Jan 5, 2018
Kurume City in Fukuoka Prefecture is a fairly normal (or so Japanese people have told me) city of around 300,000 people in Japan. People from here like it because it's in the 'center' of Kyushu and has easy access by shinkansen.
In addition to the free resources most cities of this size have to offer (parks, shrines and temples, and libraries), there are a few which are unique to Kurume City.
(I've previously reviewed or mentioned some of these, so I'll link to them where appropriate for additional info and photos. )
A little history lesson first: Kurume is an old river community which was mostly rice fields until recently developing as a suburb city of Fukuoka. It's most famous for tonkotsu ramen, Kurume-gasuri (traditional fabric weaving), and the Bridgestone Tire Company which was founded by Mr. Ishibashi from Kurume City. There are a lot of public spaces and parks named after (and funded by) the Ishibashi family.
The center of the city lies between JR Kurume Station and Nishitetsu Kurume Station. That's where we'll start.
On a clear day, I recommend a visit to Kurume's City Hall. If you don't have any business to do, head straight to the 20th floor for a great view of Chikugogawa (the big river flowing through the city) and the surrounding area, including Ishibashi Mansion. If you'd like, stay for a snack at Aozora Cafe.
In addition, at the southern end of the city, there's a famous temple called Narita San, where we can find a Kannon statue so tall she can be seen holding a child from nearby cities at a high enough elevation. With an entrance fee (500 yen), there's a great view from inside the giant Kannon from what I hear. If you don't want to venture to that part of town, you can see the statue from the city hall on a clear day.
In January there is a unique festival held at Tamataregu shrine in the area called Daizenji. Oniyo is held in the first weekend after the new year, on the night of January 7th and is an old rice farming tradition involving men in traditional loincloths setting things on fire.
In June there are a few areas with hydrangeas in the region, but we often enjoy the ajisai on the nearby mountain Korasan while hiking up to the shrine. This is free, unlike some other ajisai festivals which are bigger but charge an entrance fee.
In August the biggest event is the Chikugogawa Fireworks Festival along the river. For about two hours, we can enjoy a great fireworks show.
The autumn leaves are nice in the Ishibashi Culture Center Central Park as well as on previously mentioned Korasan, but both places are lovely year round.
Near the Kurume Youme Town Shopping Mall, there's an always free museum called Kurume Usu, along Chikugogawa. This is really fun for kids, but also adults who enjoy culture, history, or aquariums. It doesn't take long to check out, but it's easy to combine with a walk along the river (Chikugogawa or the smaller Koragawa) or a trip to the mall.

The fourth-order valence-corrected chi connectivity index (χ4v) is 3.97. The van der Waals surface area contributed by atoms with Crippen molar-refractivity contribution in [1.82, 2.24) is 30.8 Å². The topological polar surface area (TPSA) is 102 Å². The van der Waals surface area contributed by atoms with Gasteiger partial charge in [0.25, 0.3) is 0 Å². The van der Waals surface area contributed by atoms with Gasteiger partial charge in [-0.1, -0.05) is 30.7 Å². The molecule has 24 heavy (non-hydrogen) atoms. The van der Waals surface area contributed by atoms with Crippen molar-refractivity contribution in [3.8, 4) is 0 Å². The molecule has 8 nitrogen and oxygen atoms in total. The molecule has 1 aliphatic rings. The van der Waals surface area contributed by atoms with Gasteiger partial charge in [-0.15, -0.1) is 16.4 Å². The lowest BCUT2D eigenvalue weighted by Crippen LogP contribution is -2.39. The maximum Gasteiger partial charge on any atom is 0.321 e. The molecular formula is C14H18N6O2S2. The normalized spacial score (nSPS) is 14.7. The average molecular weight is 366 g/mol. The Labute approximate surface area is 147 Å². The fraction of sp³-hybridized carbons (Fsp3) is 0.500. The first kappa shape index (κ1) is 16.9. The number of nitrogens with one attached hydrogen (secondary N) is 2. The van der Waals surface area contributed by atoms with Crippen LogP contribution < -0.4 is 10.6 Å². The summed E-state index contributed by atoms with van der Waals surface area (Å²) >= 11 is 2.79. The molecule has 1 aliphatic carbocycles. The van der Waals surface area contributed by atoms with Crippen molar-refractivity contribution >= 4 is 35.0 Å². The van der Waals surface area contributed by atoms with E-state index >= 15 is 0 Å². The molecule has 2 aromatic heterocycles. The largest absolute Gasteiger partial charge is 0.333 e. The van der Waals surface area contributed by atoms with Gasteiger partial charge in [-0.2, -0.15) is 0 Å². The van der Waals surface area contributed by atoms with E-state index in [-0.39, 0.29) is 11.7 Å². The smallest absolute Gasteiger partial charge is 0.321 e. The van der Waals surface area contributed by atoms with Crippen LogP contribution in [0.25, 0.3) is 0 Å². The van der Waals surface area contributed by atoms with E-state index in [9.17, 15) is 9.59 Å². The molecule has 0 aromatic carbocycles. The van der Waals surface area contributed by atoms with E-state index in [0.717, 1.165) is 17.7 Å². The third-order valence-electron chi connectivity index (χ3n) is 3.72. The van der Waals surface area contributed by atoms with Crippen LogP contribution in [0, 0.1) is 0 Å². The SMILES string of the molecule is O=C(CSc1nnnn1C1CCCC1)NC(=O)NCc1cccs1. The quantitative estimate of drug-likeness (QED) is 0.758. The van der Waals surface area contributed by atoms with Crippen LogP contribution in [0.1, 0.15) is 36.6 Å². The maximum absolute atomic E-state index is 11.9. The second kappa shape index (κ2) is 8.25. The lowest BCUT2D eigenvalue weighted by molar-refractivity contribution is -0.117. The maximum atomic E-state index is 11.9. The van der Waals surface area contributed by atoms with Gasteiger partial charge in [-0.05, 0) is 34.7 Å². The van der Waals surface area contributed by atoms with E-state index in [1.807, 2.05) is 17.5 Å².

If you check the local announcement papers found in a library or public space, there are often other free events and occasional free entrance to local museums and parks that normally charge entrance fees.
For example, in 2017 we could visit the Kurume Bird Center for free when they reopened the newly reformed penguin habitat. At that time, we learned about a local stamp rally. We participated (collected all five stamps) and got some fun prizes.
We also attended an open house at the Japanese Special Defense Forces military base in town for an interesting display. Plus, they usually have their own fireworks display during summer.
There's a lot of free events held in the Kurume City Plaza year round, often for free. They host plays, concerts, craft fairs, and rummage sales. Most recently, we went for an international fair and got to try some Latin cuisine and watch dancers in traditional costumes from around the world. The City Plaza is right in the center of town and next to our local 'shotengai' or shopping street. Behind the shopping street is a canal or small river which we often walk along. We can see koi swimming and during spring the trees are full of fluffy pink yaezakura, which is my favorite of the sakura blooms.
If you're so inclined, you can collect free food because there are quite a few ginkgo trees in Kurume. In addition, in February you can find pop up shrines for Valentine's day in the local Iwataya Department Store (next to Nishitetsu Kurume Station).
If you visit Kurume City, you can experience a lot of history and culture within a fairly normal Japanese City in the Kyushu region.